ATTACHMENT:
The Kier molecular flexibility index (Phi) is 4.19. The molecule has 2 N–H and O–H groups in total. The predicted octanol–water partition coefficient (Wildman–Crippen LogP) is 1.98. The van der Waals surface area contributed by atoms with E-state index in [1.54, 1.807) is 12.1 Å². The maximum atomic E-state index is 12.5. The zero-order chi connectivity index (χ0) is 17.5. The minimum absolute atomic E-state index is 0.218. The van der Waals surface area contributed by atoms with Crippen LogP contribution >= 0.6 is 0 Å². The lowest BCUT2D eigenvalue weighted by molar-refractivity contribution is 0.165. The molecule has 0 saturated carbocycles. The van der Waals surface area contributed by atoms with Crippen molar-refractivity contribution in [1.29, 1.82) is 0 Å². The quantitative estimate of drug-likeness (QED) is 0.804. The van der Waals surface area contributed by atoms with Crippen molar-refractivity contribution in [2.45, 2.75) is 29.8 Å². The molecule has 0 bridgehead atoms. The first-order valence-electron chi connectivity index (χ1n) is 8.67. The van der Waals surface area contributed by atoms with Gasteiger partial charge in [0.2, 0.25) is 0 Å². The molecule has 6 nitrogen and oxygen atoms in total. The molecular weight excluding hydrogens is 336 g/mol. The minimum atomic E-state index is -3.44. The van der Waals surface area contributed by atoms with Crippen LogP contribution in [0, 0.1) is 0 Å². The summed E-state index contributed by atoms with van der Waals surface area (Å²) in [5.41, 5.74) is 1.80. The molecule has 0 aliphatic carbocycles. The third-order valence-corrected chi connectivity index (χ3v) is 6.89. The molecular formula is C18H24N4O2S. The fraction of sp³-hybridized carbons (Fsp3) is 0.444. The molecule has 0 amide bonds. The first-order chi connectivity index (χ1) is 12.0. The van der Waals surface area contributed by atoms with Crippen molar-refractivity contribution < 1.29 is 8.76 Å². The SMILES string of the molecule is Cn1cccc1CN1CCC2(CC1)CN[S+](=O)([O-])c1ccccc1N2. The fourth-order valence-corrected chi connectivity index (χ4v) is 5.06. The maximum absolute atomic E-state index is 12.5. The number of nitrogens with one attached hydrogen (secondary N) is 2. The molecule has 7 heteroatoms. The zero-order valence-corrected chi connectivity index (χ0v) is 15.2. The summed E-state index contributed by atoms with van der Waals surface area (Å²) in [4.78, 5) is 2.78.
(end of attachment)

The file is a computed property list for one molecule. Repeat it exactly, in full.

The Kier molecular flexibility index (Phi) is 4.19. The molecule has 2 N–H and O–H groups in total. The predicted octanol–water partition coefficient (Wildman–Crippen LogP) is 1.98. The van der Waals surface area contributed by atoms with E-state index in [1.54, 1.807) is 12.1 Å². The maximum atomic E-state index is 12.5. The zero-order chi connectivity index (χ0) is 17.5. The minimum absolute atomic E-state index is 0.218. The van der Waals surface area contributed by atoms with Crippen LogP contribution >= 0.6 is 0 Å². The lowest BCUT2D eigenvalue weighted by molar-refractivity contribution is 0.165. The molecule has 0 saturated carbocycles. The van der Waals surface area contributed by atoms with Crippen molar-refractivity contribution in [1.29, 1.82) is 0 Å². The quantitative estimate of drug-likeness (QED) is 0.804. The van der Waals surface area contributed by atoms with Crippen molar-refractivity contribution in [2.45, 2.75) is 29.8 Å². The molecule has 0 bridgehead atoms. The first-order valence-electron chi connectivity index (χ1n) is 8.67. The van der Waals surface area contributed by atoms with Gasteiger partial charge in [0.2, 0.25) is 0 Å². The molecule has 6 nitrogen and oxygen atoms in total. The molecular weight excluding hydrogens is 336 g/mol. The minimum atomic E-state index is -3.44. The van der Waals surface area contributed by atoms with Crippen LogP contribution in [0, 0.1) is 0 Å². The summed E-state index contributed by atoms with van der Waals surface area (Å²) in [5.41, 5.74) is 1.80. The molecule has 0 aliphatic carbocycles. The third-order valence-corrected chi connectivity index (χ3v) is 6.89. The molecular formula is C18H24N4O2S. The fraction of sp³-hybridized carbons (Fsp3) is 0.444. The molecule has 0 amide bonds. The first-order chi connectivity index (χ1) is 12.0. The van der Waals surface area contributed by atoms with Crippen molar-refractivity contribution < 1.29 is 8.76 Å². The SMILES string of the molecule is Cn1cccc1CN1CCC2(CC1)CN[S+](=O)([O-])c1ccccc1N2. The fourth-order valence-corrected chi connectivity index (χ4v) is 5.06. The maximum absolute atomic E-state index is 12.5. The number of nitrogens with one attached hydrogen (secondary N) is 2. The molecule has 7 heteroatoms. The zero-order valence-corrected chi connectivity index (χ0v) is 15.2. The summed E-state index contributed by atoms with van der Waals surface area (Å²) in [4.78, 5) is 2.78.